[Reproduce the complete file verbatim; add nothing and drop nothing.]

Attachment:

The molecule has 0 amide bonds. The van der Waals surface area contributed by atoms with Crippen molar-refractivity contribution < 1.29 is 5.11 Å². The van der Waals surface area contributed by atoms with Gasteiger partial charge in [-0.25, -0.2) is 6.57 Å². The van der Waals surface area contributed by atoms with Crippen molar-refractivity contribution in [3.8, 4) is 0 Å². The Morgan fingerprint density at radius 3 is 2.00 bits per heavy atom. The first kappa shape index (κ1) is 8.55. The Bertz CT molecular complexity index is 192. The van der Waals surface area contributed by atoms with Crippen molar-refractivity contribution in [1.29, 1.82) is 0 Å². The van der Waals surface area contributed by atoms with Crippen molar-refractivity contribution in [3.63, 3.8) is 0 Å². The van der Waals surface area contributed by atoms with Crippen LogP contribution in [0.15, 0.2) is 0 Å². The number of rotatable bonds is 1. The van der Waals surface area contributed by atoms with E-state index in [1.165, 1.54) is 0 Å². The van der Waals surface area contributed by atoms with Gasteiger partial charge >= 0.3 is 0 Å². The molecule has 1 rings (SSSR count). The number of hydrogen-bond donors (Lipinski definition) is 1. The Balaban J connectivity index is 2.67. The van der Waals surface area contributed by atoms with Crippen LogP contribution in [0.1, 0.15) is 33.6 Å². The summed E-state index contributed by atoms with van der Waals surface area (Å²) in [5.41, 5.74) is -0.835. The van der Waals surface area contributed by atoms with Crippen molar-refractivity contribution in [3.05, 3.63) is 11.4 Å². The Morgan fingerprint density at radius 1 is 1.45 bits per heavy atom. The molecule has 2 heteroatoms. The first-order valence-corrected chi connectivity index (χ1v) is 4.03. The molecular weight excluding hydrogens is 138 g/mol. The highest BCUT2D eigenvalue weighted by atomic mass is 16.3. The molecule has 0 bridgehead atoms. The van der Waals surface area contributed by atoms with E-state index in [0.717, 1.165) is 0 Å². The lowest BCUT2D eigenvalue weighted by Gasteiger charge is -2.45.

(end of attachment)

The molecule has 0 amide bonds. The van der Waals surface area contributed by atoms with Crippen molar-refractivity contribution < 1.29 is 5.11 Å². The van der Waals surface area contributed by atoms with Gasteiger partial charge in [-0.25, -0.2) is 6.57 Å². The van der Waals surface area contributed by atoms with Crippen molar-refractivity contribution in [3.8, 4) is 0 Å². The Morgan fingerprint density at radius 3 is 2.00 bits per heavy atom. The first kappa shape index (κ1) is 8.55. The Bertz CT molecular complexity index is 192. The van der Waals surface area contributed by atoms with Crippen molar-refractivity contribution in [1.29, 1.82) is 0 Å². The van der Waals surface area contributed by atoms with Crippen molar-refractivity contribution in [3.63, 3.8) is 0 Å². The van der Waals surface area contributed by atoms with Crippen LogP contribution in [0.15, 0.2) is 0 Å². The number of rotatable bonds is 1. The van der Waals surface area contributed by atoms with E-state index in [1.165, 1.54) is 0 Å². The van der Waals surface area contributed by atoms with Gasteiger partial charge >= 0.3 is 0 Å². The molecule has 1 rings (SSSR count). The number of hydrogen-bond donors (Lipinski definition) is 1. The Balaban J connectivity index is 2.67. The van der Waals surface area contributed by atoms with Crippen LogP contribution in [0.1, 0.15) is 33.6 Å². The summed E-state index contributed by atoms with van der Waals surface area (Å²) in [5.41, 5.74) is -0.835. The van der Waals surface area contributed by atoms with Crippen molar-refractivity contribution in [3.05, 3.63) is 11.4 Å². The Morgan fingerprint density at radius 1 is 1.45 bits per heavy atom. The molecule has 2 heteroatoms. The first-order valence-corrected chi connectivity index (χ1v) is 4.03. The molecular weight excluding hydrogens is 138 g/mol. The highest BCUT2D eigenvalue weighted by atomic mass is 16.3. The molecule has 0 bridgehead atoms. The van der Waals surface area contributed by atoms with E-state index in [0.717, 1.165) is 0 Å². The lowest BCUT2D eigenvalue weighted by Gasteiger charge is -2.45.